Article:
Stretching & Strengthening Intro
Stretching as a warm-up to physical work or exercise has long been believed to reduce the risk of injury. Recently some researchers have noted that stretching can actually be detrimental if it causes your body to “think” that a muscle is being stretched too far. In this situation, the body responds by contracting the muscle – the exact opposite of what you want. Following these general guidelines helps maximize the benefits of stretching and minimize any potential risks:
- Prior to stretching, do something to increase your heart rate and get your blood flowing to your muscles – e.g., running in place for a short time or walking rapidly.
- Perform balanced stretching. This means you should always stretch the muscles on both sides of your body evenly. Don’t stretch one side more than the other side.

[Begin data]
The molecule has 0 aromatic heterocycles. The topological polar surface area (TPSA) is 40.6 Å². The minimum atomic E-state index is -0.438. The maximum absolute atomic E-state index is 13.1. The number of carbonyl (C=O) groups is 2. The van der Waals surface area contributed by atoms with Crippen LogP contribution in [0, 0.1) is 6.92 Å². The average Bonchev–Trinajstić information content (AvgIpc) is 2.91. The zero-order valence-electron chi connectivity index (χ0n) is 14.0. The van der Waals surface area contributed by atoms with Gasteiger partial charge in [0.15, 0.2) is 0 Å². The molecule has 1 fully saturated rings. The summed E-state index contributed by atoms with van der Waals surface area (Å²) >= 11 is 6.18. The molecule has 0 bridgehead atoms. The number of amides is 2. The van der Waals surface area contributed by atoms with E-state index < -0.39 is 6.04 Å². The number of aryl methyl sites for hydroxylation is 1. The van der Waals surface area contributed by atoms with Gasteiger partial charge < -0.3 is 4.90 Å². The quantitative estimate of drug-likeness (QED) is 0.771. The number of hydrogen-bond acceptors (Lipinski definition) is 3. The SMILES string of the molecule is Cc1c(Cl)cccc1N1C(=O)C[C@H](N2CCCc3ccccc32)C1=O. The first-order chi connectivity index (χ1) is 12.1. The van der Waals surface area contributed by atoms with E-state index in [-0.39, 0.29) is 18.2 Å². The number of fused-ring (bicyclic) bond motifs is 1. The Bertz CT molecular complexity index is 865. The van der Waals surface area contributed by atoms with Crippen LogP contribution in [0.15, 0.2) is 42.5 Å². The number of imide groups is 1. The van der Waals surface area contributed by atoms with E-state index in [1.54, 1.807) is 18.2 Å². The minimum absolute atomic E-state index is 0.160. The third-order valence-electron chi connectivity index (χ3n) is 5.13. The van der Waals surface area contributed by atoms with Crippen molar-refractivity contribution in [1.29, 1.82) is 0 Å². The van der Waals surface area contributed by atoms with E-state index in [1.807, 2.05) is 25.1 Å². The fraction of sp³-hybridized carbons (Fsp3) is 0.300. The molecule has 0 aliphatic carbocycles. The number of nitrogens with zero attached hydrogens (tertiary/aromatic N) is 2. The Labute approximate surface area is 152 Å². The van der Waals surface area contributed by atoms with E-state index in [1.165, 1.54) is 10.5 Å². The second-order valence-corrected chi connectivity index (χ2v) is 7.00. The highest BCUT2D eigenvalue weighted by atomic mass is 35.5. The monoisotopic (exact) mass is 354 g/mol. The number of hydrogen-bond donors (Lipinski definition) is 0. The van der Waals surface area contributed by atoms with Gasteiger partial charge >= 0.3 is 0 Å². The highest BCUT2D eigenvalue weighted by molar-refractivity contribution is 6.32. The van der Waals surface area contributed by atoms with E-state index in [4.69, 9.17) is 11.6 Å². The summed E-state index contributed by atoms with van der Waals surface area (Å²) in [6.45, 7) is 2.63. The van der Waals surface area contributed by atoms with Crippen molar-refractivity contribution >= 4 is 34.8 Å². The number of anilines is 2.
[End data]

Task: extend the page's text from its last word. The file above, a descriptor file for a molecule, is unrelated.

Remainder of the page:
- Avoid over-stretching. Never stretch to the point of pain or discomfort. You should feel only slight tension or a pull on the muscle at the peak of the stretch.
- Go slow! Always stretch slowly and evenly. Hold the stretch for about fifteen seconds and release slowly as well.
- Never bounce or jerk while stretching. This can cause injury as a muscle is pushed beyond its ability. All stretches should be smooth and slow.
- Don’t forget to breathe. Flexibility exercises should be relaxing. Deep, easy, even breathing is key to relaxation. Never hold your breath while you stretch.
Strengthening exercises are designed to strengthen core muscles in a way that makes many tasks easier.
Please note that if you have an injury, disability or chronic pain, it is important to consult a health care professional prior to attempting any specific stretches or strengthening exercises.